First to speak was Yul Sohn, dean at Yonsei Graduate School of International Studies and Chair of the Center for Japan Studies at the East Asia Institute in South Korea. He provided a South Korean perspective on the data.
Sohn noted that in almost all conflict-related questions, South Koreans showed more concern than both Japanese and Chinese respondents regarding the potential for conflict in the region. He suggested that perhaps this is because Korea is a smaller country and therefore feels more anxious, but one growing concern is the idea that security may not be guaranteed "under the current framework."
South Koreans are also deeply worried about "increasing inward-looking, protectionist trends" in other countries, Sohn said, as this could lead to economic competition, which many South Koreans are concerned could lead to conflict. This concern is aggravated by the fact that China is a particularly important economic partner to Korea, and with the Chinese economy in trouble and with increased corporate competition, some South Korean sectors (i.e. shipbuilding) are facing unclear futures.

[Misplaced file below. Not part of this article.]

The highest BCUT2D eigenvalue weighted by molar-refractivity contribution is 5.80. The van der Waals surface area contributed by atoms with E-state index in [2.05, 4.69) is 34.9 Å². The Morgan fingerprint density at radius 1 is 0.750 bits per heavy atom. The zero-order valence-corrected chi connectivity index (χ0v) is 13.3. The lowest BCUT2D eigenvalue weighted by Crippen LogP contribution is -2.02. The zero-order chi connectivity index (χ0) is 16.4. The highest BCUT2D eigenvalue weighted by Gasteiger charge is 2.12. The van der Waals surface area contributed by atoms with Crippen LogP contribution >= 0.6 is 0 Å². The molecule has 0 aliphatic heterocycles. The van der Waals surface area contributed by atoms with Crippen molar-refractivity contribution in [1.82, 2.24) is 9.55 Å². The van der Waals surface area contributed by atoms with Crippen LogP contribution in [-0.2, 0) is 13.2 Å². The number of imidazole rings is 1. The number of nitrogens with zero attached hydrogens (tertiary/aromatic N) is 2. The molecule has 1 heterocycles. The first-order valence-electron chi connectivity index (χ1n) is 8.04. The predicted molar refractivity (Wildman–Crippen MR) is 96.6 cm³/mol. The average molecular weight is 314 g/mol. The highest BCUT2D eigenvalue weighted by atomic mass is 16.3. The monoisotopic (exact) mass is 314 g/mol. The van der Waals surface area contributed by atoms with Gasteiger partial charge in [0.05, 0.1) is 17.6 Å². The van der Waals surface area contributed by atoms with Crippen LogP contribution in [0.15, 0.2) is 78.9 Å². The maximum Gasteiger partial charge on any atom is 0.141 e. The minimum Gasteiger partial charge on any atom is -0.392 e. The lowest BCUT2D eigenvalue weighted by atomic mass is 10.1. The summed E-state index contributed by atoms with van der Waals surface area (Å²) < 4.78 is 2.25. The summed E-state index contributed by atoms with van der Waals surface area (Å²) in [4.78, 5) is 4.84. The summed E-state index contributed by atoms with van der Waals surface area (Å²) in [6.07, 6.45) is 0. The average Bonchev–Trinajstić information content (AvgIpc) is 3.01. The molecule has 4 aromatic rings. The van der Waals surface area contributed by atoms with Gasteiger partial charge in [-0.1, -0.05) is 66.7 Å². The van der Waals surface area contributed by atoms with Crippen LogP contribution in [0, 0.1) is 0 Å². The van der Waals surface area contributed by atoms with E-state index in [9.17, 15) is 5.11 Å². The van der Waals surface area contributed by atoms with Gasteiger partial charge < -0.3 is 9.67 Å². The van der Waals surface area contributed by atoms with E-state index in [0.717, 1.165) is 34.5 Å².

Yue Yuan, chairman of the Horizon Research Consultation Group in China, provided the Chinese perspective by highlighting a number of interesting contrasts found in the survey data. While around 60 percent of respondents in Korea and Japan believe that a Trump victory would destabilize the region, only around 30 percent of Chinese do, with almost 44 percent of Chinese respondents believing he will have no influence at all. In fact, 46 percent of Chinese respondents believe that Clinton winning will create more instability - an opinion that is drastically different from the results in other countries.
On a more positive note, Yuan stated that while overall perception between the two countries may be perceived as negative, particularly when questioning political factors, young people in China have a good view of Japan and South Korea on a more social level, looking to their neighbors for trends in fashion and entertainment.
Bruce Stokes, director of Global Economic Attitudes at Pew Research Center in the United States, presented the results of a Pew survey conducted in the U.S., Japan, China and South Korea.